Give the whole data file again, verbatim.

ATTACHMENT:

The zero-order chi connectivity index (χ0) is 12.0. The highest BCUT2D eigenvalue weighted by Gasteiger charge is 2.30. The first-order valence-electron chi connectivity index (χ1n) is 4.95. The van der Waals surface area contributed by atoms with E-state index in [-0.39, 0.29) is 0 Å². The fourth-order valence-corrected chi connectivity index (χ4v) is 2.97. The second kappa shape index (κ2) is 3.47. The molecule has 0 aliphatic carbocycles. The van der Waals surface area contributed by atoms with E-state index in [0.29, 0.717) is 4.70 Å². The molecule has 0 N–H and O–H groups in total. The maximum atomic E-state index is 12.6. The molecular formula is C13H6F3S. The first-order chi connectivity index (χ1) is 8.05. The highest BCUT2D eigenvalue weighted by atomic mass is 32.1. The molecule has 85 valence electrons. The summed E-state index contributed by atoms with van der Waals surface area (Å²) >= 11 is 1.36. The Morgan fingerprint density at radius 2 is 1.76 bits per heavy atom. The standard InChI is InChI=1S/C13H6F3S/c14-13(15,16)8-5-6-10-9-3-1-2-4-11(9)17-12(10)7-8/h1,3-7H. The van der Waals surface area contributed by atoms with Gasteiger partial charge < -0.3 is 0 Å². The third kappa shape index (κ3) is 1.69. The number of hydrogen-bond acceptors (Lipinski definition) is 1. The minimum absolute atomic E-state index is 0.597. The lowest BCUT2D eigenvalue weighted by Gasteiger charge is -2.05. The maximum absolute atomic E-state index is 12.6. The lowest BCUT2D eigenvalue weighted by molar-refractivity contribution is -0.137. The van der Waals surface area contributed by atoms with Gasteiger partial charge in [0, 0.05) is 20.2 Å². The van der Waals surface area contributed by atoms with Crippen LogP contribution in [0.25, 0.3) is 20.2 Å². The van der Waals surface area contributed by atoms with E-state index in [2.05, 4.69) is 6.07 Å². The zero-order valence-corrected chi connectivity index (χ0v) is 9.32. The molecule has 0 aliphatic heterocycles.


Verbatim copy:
The zero-order chi connectivity index (χ0) is 12.0. The highest BCUT2D eigenvalue weighted by Gasteiger charge is 2.30. The first-order valence-electron chi connectivity index (χ1n) is 4.95. The van der Waals surface area contributed by atoms with E-state index in [-0.39, 0.29) is 0 Å². The fourth-order valence-corrected chi connectivity index (χ4v) is 2.97. The second kappa shape index (κ2) is 3.47. The molecule has 0 aliphatic carbocycles. The van der Waals surface area contributed by atoms with E-state index in [0.29, 0.717) is 4.70 Å². The molecule has 0 N–H and O–H groups in total. The maximum atomic E-state index is 12.6. The molecular formula is C13H6F3S. The first-order chi connectivity index (χ1) is 8.05. The highest BCUT2D eigenvalue weighted by atomic mass is 32.1. The molecule has 85 valence electrons. The summed E-state index contributed by atoms with van der Waals surface area (Å²) >= 11 is 1.36. The Morgan fingerprint density at radius 2 is 1.76 bits per heavy atom. The standard InChI is InChI=1S/C13H6F3S/c14-13(15,16)8-5-6-10-9-3-1-2-4-11(9)17-12(10)7-8/h1,3-7H. The van der Waals surface area contributed by atoms with Gasteiger partial charge < -0.3 is 0 Å². The third kappa shape index (κ3) is 1.69. The number of hydrogen-bond acceptors (Lipinski definition) is 1. The minimum absolute atomic E-state index is 0.597. The lowest BCUT2D eigenvalue weighted by Gasteiger charge is -2.05. The maximum absolute atomic E-state index is 12.6. The lowest BCUT2D eigenvalue weighted by molar-refractivity contribution is -0.137. The van der Waals surface area contributed by atoms with Gasteiger partial charge in [0, 0.05) is 20.2 Å². The van der Waals surface area contributed by atoms with Crippen LogP contribution in [0.25, 0.3) is 20.2 Å². The van der Waals surface area contributed by atoms with E-state index in [2.05, 4.69) is 6.07 Å². The zero-order valence-corrected chi connectivity index (χ0v) is 9.32. The molecule has 0 aliphatic heterocycles.